Refund to Savings 2013: Comprehensive Report on a Large-Scale Tax-Time Saving Program

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    Refund to Savings 2013: Comprehensive Report on a Large-Scale Tax-Time Saving Progra

    Small scale assays for studying dissolution of pharmaceutical cocrystals for oral administration

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    The purpose of this study was to better understand the dissolution properties and precipitation behavior of pharmaceutical cocrystals of poorly soluble drugs for the potential for oral administration based on a small-scale dissolution assay. Carbamazepine and indomethacin cocrystals with saccharin and nicotinamide as coformers were prepared with the sonic slurry method. Dissolution of the poorly soluble drugs indomethacin and carbamazepine and their cocrystals was studied with a small-scale dissolution assay installed on a SiriusT3 instrument. Two methodologies were used: (i) surface dissolution of pressed tablet (3 mm) in 20 mL running for fixed times at four pH stages (pH 1.8, pH 3.9, pH 5.4, pH 7.3) and (ii) powder dissolution (2.6 mg) in 2 mL at a constant pH (pH 2). Improved dissolution and useful insights into precipitation kinetics of poorly soluble compounds from the cocrystal form can be revealed by the small-scale dissolution assay. A clear difference in dissolution/precipitation behaviour can be observed based on the characteristics of the coformer used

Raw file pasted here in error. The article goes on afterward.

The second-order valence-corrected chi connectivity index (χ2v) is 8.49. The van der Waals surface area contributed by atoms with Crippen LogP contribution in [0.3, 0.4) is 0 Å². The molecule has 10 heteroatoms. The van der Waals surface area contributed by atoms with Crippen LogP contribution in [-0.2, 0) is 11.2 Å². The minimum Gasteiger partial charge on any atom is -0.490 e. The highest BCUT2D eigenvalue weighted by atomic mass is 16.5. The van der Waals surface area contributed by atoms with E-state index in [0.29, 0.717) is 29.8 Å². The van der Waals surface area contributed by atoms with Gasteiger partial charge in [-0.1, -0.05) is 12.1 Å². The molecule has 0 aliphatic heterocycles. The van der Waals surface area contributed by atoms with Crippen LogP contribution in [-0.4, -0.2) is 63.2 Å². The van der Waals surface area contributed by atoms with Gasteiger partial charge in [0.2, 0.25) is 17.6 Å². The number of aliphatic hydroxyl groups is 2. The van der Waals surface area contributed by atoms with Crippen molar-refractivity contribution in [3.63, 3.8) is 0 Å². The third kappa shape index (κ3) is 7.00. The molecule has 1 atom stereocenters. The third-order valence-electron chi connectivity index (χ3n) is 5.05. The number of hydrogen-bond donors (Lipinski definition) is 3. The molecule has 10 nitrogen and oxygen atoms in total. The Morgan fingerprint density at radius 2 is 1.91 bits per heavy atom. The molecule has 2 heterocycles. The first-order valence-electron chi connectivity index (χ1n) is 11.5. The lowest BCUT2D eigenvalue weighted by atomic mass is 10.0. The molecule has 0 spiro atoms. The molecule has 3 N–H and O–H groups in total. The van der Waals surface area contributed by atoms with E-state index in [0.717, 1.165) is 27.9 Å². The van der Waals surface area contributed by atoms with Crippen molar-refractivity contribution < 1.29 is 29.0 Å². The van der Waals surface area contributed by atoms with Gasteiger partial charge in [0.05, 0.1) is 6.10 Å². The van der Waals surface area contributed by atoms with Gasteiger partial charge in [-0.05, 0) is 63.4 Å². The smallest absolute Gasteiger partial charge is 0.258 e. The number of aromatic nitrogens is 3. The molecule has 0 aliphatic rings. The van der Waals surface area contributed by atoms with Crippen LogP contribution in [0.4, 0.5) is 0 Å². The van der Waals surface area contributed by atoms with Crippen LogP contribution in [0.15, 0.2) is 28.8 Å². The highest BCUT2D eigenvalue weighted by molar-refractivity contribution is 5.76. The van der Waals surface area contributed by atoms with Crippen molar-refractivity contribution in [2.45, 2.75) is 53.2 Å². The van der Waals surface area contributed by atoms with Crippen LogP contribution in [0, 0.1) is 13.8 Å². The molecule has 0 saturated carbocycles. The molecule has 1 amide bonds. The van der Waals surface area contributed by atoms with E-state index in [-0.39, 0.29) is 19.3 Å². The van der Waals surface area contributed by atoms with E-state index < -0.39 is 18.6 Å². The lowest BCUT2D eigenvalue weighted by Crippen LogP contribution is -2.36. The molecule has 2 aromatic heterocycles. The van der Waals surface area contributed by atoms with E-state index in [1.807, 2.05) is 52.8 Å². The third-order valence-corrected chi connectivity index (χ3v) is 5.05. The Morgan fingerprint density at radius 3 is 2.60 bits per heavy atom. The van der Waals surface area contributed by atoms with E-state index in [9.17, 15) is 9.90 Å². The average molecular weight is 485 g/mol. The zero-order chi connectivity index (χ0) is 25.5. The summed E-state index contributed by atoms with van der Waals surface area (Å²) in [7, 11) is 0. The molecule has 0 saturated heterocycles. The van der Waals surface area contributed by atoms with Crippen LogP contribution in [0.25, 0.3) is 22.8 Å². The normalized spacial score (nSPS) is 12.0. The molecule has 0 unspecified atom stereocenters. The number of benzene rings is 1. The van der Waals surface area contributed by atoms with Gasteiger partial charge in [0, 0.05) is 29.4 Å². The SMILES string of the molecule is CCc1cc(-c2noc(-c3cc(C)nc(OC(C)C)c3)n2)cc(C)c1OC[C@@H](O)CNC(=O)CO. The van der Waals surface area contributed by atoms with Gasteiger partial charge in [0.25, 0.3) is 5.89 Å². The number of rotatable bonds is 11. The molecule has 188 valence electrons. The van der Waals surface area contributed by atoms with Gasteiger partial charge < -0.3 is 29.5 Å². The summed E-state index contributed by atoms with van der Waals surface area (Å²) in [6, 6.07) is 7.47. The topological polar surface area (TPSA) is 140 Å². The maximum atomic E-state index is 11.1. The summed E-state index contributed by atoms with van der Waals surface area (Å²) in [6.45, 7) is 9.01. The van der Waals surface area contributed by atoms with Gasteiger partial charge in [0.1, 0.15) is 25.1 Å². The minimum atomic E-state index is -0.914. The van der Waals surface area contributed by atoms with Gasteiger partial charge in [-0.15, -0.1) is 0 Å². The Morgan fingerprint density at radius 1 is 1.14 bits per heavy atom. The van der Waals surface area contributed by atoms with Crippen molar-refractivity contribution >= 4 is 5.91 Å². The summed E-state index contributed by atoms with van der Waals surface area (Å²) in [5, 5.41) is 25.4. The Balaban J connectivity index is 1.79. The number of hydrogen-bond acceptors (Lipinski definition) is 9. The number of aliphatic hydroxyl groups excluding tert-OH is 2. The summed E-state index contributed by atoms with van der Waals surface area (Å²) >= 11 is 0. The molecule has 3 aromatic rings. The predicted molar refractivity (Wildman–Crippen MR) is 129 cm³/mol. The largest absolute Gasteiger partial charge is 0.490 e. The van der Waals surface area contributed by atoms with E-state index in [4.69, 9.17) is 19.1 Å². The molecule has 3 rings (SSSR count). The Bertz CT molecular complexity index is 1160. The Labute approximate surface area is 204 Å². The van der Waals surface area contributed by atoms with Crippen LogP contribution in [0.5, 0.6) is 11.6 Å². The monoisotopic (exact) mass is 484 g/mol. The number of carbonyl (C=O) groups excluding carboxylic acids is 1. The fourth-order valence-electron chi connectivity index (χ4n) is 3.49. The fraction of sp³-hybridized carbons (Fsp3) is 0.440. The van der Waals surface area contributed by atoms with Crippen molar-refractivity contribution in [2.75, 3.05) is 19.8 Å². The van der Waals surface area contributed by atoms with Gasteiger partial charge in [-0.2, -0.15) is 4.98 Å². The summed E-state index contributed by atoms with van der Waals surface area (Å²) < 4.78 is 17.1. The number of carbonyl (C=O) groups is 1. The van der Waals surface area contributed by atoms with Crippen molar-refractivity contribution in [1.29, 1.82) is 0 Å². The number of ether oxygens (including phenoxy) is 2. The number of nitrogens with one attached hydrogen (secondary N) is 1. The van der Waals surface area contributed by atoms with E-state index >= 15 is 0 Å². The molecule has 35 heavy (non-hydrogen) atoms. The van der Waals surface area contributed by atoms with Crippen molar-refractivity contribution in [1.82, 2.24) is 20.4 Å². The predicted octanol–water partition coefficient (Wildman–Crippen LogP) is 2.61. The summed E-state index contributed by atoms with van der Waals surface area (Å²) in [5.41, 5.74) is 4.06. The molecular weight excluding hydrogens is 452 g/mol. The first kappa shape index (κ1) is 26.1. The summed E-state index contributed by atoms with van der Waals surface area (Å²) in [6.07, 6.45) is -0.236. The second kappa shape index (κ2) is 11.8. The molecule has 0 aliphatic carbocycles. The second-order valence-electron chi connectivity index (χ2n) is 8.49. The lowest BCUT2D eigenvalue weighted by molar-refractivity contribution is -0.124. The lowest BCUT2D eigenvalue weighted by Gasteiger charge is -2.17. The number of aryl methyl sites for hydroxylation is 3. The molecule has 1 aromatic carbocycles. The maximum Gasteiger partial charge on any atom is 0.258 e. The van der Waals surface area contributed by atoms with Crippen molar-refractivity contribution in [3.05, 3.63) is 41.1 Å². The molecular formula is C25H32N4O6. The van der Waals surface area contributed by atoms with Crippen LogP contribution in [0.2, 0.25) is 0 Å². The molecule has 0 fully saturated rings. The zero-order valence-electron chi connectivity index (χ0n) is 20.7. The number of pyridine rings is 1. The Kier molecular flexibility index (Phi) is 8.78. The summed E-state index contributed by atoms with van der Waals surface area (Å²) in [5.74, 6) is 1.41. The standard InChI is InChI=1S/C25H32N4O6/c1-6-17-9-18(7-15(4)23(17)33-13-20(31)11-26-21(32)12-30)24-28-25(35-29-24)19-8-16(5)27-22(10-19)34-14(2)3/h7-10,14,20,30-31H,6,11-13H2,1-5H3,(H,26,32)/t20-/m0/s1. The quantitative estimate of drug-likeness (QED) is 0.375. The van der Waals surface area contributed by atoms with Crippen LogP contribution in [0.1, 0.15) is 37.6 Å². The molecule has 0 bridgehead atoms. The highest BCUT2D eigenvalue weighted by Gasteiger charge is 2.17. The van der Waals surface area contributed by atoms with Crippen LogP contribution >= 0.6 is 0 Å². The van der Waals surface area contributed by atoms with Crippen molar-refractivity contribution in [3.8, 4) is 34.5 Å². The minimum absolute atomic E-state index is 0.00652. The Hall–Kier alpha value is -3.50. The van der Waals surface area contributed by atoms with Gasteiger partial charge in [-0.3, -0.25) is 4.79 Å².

Sensitivities of Key Parameters in the Preparation of Silver/Silver Chloride Electrodes Used in Harned Cell Measurements of pH

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    A questionnaire was completed by fourteen world leading national metrology institutes to study the influence of several variables in the preparation of Ag/AgCl electrodes on the accuracy of Harned cell measurements of pH. The performance of each institute in the last decade has been assessed based on their results in eight key comparisons, organized by the Bureau International des Poids et Measures Consultative Committee for Amount of Substance, involving the measurement of pH of phosphate, phthalate, carbonate, borate and tetroxalate buffer solutions. The performance of each laboratory has been correlated to the results of the questionnaire to determine the critical parameters in the preparation of Ag/AgCl electrodes and their sensitivities with respect to the accuracy of pH measurement. This study reveals that the parameters most closely correlated to performance in comparisons are area of electrode wire exposed to the electrolyte, diameter and porosity of the Ag sphere prior to anodisation, amount of Ag converted to AgCl during anodisation, stability times employed for electrodes to reach equilibrium in solution prior to measurement, electrode rejection criteria employed and purity of reagents

    Assessing the cost of global biodiversity and conservation knowledge